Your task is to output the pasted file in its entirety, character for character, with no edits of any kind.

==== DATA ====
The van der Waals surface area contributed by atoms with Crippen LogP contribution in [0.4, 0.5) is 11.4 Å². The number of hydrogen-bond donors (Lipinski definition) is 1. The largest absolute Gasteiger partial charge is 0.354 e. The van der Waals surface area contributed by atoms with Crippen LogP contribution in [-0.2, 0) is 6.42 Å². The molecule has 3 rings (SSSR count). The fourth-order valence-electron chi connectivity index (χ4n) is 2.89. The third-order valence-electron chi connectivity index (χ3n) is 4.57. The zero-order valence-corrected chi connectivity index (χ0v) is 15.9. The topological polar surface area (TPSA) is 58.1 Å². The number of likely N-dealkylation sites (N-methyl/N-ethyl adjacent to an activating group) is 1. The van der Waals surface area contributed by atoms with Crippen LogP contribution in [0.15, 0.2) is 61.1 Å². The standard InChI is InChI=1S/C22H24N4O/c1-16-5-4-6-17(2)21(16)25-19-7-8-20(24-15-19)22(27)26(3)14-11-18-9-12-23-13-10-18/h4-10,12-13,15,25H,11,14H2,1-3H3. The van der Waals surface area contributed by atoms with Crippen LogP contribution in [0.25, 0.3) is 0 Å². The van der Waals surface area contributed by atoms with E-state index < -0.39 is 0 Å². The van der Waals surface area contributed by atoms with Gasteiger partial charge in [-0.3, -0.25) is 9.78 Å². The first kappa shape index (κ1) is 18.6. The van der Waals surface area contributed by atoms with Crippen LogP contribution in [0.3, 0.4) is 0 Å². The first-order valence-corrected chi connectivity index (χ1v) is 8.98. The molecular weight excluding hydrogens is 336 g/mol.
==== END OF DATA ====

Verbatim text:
The van der Waals surface area contributed by atoms with Crippen LogP contribution in [0.4, 0.5) is 11.4 Å². The number of hydrogen-bond donors (Lipinski definition) is 1. The largest absolute Gasteiger partial charge is 0.354 e. The van der Waals surface area contributed by atoms with Crippen LogP contribution in [-0.2, 0) is 6.42 Å². The molecule has 3 rings (SSSR count). The fourth-order valence-electron chi connectivity index (χ4n) is 2.89. The third-order valence-electron chi connectivity index (χ3n) is 4.57. The zero-order valence-corrected chi connectivity index (χ0v) is 15.9. The topological polar surface area (TPSA) is 58.1 Å². The number of likely N-dealkylation sites (N-methyl/N-ethyl adjacent to an activating group) is 1. The van der Waals surface area contributed by atoms with Crippen LogP contribution in [0.15, 0.2) is 61.1 Å². The standard InChI is InChI=1S/C22H24N4O/c1-16-5-4-6-17(2)21(16)25-19-7-8-20(24-15-19)22(27)26(3)14-11-18-9-12-23-13-10-18/h4-10,12-13,15,25H,11,14H2,1-3H3. The van der Waals surface area contributed by atoms with Crippen LogP contribution in [0.25, 0.3) is 0 Å². The van der Waals surface area contributed by atoms with E-state index < -0.39 is 0 Å². The van der Waals surface area contributed by atoms with Gasteiger partial charge in [-0.3, -0.25) is 9.78 Å². The first kappa shape index (κ1) is 18.6. The van der Waals surface area contributed by atoms with Crippen LogP contribution in [0.3, 0.4) is 0 Å². The first-order valence-corrected chi connectivity index (χ1v) is 8.98. The molecular weight excluding hydrogens is 336 g/mol.